Such sites are sometimes worth the extra effort to get to, but often they consist of a barren and stony area offering little shade and basic facilities.
Particularly in southern Morocco, campsites are often brimming with the enormous campervans so beloved of middle-aged French tourists.
Parking a campervan or caravan typically costs around Dh20 to Dh30, although this can rise as high as Dh45. Electricity generally costs another Dh10 to Dh15. A hot shower is about Dh5 to Dh10.
Many campsites have basic rooms or self-catering apartments.
Gîtes d’Étape, Homestays & Refuges
Gîtes d’étape are homestays or hostels, often belonging to mountain guides, which offer basic accommodation (often just a mattress on the floor) around popular trekking routes in the Atlas and Rif Mountains. Gîtes have rudimentary bathrooms and sometimes hot showers.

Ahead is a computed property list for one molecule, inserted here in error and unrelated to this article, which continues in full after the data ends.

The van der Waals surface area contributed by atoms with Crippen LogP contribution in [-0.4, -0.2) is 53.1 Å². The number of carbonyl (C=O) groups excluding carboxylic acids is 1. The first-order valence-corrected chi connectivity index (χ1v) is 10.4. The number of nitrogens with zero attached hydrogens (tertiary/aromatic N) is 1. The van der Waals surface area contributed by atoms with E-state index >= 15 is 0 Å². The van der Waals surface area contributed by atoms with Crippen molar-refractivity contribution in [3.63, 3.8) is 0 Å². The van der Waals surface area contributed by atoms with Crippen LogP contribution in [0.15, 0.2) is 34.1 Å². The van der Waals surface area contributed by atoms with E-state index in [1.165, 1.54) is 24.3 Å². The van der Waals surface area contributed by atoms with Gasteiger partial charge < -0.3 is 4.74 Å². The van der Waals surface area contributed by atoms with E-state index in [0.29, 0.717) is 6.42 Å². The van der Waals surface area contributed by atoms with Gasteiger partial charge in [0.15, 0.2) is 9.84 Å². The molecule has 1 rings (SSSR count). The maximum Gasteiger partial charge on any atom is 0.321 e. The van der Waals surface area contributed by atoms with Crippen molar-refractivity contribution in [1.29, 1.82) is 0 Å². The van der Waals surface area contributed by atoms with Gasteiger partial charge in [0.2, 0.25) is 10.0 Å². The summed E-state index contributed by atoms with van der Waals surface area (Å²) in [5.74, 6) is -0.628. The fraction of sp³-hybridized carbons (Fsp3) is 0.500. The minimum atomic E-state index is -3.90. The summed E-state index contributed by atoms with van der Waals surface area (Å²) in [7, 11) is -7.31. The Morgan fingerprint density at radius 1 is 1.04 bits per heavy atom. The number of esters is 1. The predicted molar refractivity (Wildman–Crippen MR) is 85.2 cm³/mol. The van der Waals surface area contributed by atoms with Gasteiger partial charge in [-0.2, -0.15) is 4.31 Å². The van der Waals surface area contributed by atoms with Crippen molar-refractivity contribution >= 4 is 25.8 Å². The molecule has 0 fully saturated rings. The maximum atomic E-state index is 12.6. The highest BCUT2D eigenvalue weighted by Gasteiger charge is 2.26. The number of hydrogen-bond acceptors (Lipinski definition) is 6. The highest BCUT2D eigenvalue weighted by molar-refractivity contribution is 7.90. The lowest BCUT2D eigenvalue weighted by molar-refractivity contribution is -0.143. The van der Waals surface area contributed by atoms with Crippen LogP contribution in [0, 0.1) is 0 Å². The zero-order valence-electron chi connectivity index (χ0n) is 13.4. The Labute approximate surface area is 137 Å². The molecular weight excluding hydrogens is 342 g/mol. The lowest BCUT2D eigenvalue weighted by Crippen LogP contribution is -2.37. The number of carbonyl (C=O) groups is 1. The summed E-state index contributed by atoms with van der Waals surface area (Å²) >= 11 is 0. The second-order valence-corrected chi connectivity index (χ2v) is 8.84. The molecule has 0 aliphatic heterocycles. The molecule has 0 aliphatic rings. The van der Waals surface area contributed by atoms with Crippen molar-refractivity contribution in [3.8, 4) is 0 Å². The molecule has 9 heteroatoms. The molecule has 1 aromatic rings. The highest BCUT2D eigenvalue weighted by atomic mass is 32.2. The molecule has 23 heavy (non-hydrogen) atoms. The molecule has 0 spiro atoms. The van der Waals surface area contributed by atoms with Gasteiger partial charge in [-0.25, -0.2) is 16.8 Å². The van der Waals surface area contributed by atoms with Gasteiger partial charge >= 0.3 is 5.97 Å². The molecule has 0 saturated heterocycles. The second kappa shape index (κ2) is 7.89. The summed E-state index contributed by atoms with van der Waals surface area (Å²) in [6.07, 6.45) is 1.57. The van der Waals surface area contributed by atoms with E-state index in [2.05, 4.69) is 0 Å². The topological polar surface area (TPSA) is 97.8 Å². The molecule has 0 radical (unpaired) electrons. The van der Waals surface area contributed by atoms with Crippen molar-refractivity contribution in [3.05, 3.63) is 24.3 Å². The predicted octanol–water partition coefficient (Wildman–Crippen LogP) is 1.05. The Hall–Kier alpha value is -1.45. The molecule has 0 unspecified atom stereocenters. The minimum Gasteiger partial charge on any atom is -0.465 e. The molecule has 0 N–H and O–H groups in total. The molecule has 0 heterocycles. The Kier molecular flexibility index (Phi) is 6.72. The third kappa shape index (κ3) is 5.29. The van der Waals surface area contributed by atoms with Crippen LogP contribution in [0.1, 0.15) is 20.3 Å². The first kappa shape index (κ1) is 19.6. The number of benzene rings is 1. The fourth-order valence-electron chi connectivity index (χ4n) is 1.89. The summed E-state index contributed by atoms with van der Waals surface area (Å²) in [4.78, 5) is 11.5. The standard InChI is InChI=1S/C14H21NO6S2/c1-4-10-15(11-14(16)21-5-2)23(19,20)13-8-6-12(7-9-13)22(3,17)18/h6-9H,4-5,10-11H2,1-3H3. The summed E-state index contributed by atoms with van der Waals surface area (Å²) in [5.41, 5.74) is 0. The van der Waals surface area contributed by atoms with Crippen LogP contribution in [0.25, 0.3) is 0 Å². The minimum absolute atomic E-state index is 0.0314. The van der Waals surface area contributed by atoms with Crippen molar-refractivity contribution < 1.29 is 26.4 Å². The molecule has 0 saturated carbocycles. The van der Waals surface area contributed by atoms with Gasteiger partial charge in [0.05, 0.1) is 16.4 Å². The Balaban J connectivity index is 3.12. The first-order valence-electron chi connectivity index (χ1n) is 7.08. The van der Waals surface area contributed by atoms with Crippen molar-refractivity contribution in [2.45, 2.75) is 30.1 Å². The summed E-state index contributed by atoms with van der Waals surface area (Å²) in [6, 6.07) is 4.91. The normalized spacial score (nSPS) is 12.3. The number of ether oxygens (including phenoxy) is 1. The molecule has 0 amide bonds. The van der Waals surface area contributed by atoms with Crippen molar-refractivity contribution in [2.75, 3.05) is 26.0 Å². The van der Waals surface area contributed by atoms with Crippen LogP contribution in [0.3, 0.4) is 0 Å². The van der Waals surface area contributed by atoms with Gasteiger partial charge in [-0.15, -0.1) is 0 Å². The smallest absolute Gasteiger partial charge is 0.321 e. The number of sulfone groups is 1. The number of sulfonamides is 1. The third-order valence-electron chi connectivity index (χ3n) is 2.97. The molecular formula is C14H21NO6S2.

Larger than gîtes, mountain refuges offer Swiss-chalet-style accommodation. Accommodation at refuges is usually in dormitories with communal showers, and often includes a lively communal dining-living room. Club Alpin Français runs refuges in the High Atlas.
If you are trekking in the High Atlas or travelling off the beaten track elsewhere, you may be offered accommodation in village homes.
Many homestays won’t have running water or electricity, but you’ll find them big on warmth and hospitality. You should be prepared to pay what you would in gîtes d’étape or mountain refuges.